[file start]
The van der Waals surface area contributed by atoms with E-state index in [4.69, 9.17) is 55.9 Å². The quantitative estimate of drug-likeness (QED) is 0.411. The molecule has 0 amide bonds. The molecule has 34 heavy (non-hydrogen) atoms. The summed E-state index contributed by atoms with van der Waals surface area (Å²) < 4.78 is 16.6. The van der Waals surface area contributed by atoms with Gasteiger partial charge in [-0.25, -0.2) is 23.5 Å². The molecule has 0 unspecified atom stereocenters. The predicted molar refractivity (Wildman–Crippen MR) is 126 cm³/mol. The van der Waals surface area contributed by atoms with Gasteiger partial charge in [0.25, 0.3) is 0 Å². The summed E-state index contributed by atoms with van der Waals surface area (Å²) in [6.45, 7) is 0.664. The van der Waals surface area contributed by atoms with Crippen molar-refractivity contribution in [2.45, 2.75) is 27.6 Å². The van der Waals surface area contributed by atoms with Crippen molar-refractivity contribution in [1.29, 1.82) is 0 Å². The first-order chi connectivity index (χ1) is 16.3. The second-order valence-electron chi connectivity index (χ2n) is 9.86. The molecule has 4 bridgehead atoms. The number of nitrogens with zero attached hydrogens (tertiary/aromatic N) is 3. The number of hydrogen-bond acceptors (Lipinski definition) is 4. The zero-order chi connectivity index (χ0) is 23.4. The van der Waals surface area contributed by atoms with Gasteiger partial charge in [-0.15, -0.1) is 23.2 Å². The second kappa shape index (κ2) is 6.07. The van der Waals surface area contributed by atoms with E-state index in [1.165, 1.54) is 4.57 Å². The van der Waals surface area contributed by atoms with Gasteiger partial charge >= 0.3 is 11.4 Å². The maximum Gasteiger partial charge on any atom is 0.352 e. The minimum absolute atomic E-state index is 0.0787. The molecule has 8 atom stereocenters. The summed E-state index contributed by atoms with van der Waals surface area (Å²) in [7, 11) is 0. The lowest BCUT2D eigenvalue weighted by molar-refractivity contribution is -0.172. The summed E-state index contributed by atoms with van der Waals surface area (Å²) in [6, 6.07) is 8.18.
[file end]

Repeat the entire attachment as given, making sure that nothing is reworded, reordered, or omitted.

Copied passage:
The van der Waals surface area contributed by atoms with E-state index in [4.69, 9.17) is 55.9 Å². The quantitative estimate of drug-likeness (QED) is 0.411. The molecule has 0 amide bonds. The molecule has 34 heavy (non-hydrogen) atoms. The summed E-state index contributed by atoms with van der Waals surface area (Å²) < 4.78 is 16.6. The van der Waals surface area contributed by atoms with Gasteiger partial charge in [-0.25, -0.2) is 23.5 Å². The molecule has 0 unspecified atom stereocenters. The predicted molar refractivity (Wildman–Crippen MR) is 126 cm³/mol. The van der Waals surface area contributed by atoms with Gasteiger partial charge in [0.25, 0.3) is 0 Å². The summed E-state index contributed by atoms with van der Waals surface area (Å²) in [6.45, 7) is 0.664. The van der Waals surface area contributed by atoms with Crippen molar-refractivity contribution in [2.45, 2.75) is 27.6 Å². The van der Waals surface area contributed by atoms with Crippen molar-refractivity contribution in [1.29, 1.82) is 0 Å². The first-order chi connectivity index (χ1) is 16.3. The second-order valence-electron chi connectivity index (χ2n) is 9.86. The molecule has 4 bridgehead atoms. The number of nitrogens with zero attached hydrogens (tertiary/aromatic N) is 3. The number of hydrogen-bond acceptors (Lipinski definition) is 4. The zero-order chi connectivity index (χ0) is 23.4. The van der Waals surface area contributed by atoms with Gasteiger partial charge in [-0.15, -0.1) is 23.2 Å². The second kappa shape index (κ2) is 6.07. The van der Waals surface area contributed by atoms with E-state index in [1.165, 1.54) is 4.57 Å². The van der Waals surface area contributed by atoms with Gasteiger partial charge >= 0.3 is 11.4 Å². The maximum Gasteiger partial charge on any atom is 0.352 e. The minimum absolute atomic E-state index is 0.0787. The molecule has 8 atom stereocenters. The summed E-state index contributed by atoms with van der Waals surface area (Å²) in [7, 11) is 0. The lowest BCUT2D eigenvalue weighted by molar-refractivity contribution is -0.172. The summed E-state index contributed by atoms with van der Waals surface area (Å²) in [6, 6.07) is 8.18.